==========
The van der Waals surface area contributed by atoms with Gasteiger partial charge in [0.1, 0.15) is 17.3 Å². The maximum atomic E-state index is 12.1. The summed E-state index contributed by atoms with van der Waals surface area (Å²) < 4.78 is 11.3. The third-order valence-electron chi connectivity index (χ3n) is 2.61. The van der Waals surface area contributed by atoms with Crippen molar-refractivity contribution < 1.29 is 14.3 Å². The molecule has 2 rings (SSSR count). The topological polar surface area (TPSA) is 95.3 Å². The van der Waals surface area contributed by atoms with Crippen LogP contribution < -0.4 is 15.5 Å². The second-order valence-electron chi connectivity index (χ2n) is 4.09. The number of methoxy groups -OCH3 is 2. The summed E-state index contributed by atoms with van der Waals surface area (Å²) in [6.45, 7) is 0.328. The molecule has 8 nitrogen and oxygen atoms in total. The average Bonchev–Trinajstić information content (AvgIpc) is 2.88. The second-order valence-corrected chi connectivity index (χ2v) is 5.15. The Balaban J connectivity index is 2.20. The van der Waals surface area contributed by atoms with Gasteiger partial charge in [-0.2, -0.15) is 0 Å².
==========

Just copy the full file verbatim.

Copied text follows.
The van der Waals surface area contributed by atoms with Gasteiger partial charge in [0.1, 0.15) is 17.3 Å². The maximum atomic E-state index is 12.1. The summed E-state index contributed by atoms with van der Waals surface area (Å²) < 4.78 is 11.3. The third-order valence-electron chi connectivity index (χ3n) is 2.61. The van der Waals surface area contributed by atoms with Crippen molar-refractivity contribution < 1.29 is 14.3 Å². The molecule has 2 rings (SSSR count). The topological polar surface area (TPSA) is 95.3 Å². The van der Waals surface area contributed by atoms with Crippen LogP contribution < -0.4 is 15.5 Å². The second-order valence-electron chi connectivity index (χ2n) is 4.09. The number of methoxy groups -OCH3 is 2. The summed E-state index contributed by atoms with van der Waals surface area (Å²) in [6.45, 7) is 0.328. The molecule has 8 nitrogen and oxygen atoms in total. The average Bonchev–Trinajstić information content (AvgIpc) is 2.88. The second-order valence-corrected chi connectivity index (χ2v) is 5.15. The Balaban J connectivity index is 2.20. The van der Waals surface area contributed by atoms with Gasteiger partial charge in [-0.2, -0.15) is 0 Å².